“One person’s trash is another person’s treasure.”
“There’s no accounting for taste.”
“Different strokes for different folks.”
I occasionally see the novel Geek Love by Katherine Dunn listed on someone’s list of best novels ever read. I understand that the novel’s themes of family, love, and normality make it appeal to a lot of people, but I just could not get past the notion that anyone—even someone fictional—would purposely engineer birth defects in order to create a bigger and better freak show.
But I did learn from Geek Love. What this novel taught me is that I don’t need to finish every book I start. I was around 40 when I ran into it and still thought that once I had started a book, I was obligated to finish it. I had seen Geek Love described as imaginatively inventive or something and thought I might enjoy it. I gave it about 100 pages, but I simply couldn’t get past that revolting premise.
Geek Love was the first novel I DNF (did not finish).
Fast forward about 25 years. I see a post by a blogger complaining about A Little Life by Hanya Yanagihara. The blogger has written something like “I had to stop reading this book. Nobody could have as much trauma in his life as Jude had.” And my heart nearly breaks.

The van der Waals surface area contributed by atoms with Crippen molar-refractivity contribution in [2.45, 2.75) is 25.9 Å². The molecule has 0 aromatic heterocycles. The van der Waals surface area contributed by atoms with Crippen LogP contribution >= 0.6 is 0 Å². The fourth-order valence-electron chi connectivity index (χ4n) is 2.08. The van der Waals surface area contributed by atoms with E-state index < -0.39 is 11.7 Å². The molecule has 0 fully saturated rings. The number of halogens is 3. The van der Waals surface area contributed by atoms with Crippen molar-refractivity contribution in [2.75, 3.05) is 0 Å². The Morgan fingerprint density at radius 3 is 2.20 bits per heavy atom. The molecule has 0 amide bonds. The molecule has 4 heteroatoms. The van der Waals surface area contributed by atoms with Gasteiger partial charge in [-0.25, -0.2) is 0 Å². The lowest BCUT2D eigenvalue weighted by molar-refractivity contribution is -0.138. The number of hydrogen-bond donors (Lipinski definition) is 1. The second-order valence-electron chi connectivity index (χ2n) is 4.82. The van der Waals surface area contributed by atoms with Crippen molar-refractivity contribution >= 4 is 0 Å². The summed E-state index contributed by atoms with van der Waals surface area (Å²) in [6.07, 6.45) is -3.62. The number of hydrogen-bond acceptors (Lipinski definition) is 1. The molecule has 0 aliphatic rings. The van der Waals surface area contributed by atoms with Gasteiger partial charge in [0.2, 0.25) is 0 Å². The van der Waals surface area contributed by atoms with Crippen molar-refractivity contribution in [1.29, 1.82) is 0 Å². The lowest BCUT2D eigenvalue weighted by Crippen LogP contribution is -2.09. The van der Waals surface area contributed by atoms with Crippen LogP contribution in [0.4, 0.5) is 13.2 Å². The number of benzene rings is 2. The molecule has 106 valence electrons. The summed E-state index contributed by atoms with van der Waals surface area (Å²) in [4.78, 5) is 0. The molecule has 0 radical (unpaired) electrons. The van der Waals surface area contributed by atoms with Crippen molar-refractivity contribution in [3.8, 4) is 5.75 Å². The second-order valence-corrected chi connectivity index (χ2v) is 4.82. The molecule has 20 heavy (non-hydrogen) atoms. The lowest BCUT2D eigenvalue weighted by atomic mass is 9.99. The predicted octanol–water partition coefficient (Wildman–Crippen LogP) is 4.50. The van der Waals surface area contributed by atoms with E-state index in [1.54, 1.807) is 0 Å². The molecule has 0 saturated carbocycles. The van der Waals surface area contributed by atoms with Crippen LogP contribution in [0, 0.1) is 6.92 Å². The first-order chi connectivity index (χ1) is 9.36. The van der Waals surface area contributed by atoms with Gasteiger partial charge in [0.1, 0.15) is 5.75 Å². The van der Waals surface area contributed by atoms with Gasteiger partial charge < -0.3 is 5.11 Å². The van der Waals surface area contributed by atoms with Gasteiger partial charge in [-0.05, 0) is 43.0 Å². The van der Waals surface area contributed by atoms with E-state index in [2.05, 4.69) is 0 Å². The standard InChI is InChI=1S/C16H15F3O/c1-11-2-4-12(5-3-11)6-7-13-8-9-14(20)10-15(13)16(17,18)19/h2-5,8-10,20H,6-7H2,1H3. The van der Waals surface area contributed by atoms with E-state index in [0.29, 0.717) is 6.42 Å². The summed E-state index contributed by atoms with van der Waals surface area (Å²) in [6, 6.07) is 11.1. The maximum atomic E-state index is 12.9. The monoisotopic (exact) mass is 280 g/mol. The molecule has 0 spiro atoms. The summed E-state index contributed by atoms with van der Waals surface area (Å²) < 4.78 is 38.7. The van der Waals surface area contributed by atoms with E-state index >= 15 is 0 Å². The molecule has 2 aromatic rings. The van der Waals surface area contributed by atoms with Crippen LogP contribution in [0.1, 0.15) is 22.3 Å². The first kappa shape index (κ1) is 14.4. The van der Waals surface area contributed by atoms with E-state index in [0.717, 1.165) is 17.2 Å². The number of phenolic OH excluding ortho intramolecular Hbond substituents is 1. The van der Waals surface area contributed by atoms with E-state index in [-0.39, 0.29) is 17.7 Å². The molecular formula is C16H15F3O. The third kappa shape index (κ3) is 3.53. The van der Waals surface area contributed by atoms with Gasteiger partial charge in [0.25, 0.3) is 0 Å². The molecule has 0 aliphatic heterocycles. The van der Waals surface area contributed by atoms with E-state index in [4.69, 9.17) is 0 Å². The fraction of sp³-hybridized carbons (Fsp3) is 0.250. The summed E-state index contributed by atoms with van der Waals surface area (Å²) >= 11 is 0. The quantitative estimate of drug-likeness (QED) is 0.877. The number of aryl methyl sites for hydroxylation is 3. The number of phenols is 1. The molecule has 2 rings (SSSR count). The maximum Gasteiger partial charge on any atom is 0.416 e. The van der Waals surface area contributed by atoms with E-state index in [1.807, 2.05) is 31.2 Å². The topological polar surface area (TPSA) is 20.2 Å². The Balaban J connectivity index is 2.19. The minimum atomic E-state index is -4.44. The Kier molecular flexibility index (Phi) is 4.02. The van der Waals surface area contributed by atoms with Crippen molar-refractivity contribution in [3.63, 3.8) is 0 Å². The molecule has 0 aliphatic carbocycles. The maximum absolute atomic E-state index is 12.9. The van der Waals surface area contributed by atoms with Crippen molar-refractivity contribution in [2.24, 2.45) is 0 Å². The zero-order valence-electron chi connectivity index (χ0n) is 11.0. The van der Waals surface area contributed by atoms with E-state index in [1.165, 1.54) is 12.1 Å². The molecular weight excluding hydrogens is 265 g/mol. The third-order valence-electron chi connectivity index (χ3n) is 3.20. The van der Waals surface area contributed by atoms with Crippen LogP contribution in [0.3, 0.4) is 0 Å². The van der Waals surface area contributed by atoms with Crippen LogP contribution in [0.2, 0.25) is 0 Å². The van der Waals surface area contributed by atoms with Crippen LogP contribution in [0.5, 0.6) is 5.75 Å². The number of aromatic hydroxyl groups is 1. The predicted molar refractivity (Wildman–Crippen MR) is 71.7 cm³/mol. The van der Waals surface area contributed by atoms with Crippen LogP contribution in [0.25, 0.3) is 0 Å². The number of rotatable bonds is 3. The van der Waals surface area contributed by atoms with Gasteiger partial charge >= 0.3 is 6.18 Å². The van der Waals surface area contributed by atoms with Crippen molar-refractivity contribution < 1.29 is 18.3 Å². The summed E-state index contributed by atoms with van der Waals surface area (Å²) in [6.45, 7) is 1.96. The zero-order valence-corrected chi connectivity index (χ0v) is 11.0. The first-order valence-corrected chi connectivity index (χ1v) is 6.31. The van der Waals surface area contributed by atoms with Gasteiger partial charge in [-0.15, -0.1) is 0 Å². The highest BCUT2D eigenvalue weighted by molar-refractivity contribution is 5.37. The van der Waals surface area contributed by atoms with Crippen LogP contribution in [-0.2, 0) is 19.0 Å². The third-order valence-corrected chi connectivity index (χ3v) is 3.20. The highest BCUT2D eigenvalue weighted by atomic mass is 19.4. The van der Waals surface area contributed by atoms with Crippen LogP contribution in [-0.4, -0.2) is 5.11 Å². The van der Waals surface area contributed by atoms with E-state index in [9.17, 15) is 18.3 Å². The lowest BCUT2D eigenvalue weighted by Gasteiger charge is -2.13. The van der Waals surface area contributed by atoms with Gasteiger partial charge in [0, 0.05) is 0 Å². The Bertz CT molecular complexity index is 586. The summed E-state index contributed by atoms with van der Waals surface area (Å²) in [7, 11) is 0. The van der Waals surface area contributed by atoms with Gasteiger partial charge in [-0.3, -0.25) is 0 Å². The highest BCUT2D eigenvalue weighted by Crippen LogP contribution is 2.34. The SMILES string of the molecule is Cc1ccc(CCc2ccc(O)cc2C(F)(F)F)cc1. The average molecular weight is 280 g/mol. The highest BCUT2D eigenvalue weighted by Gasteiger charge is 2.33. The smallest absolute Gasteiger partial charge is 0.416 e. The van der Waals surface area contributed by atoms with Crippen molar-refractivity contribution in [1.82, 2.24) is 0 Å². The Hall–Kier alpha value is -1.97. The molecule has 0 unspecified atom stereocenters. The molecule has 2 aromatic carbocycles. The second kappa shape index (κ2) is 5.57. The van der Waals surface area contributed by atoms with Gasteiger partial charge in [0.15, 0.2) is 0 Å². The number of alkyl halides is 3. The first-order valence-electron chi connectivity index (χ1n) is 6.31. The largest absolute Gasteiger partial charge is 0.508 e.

Because, you see, A Little Life is on my list of the top five novels I’ve ever read.
More recently, I saw a comment somewhere by a person who complained “I couldn’t finish The 7½ Deaths of Evelyn Hardcastle by Stuart Turton. It wasn’t making any sense.”
I knew I should have bitten my tongue and moved on, but I just couldn’t. I loved that book. (This novel truly is imaginatively inventive.) So I gently suggested that the confusion was a big part of the book’s meaning and all would become clear at the end. A while later I received an email informing me of a reply to my comment. The reply went something like this: “Well, that may be so, but I’m not finishing it.”
This time I did bite my tongue and move on. But I thought, “Too bad. It’s your loss.”
Different strokes for different folks, and so on and so forth.
© 2021 by Mary Daniels Brown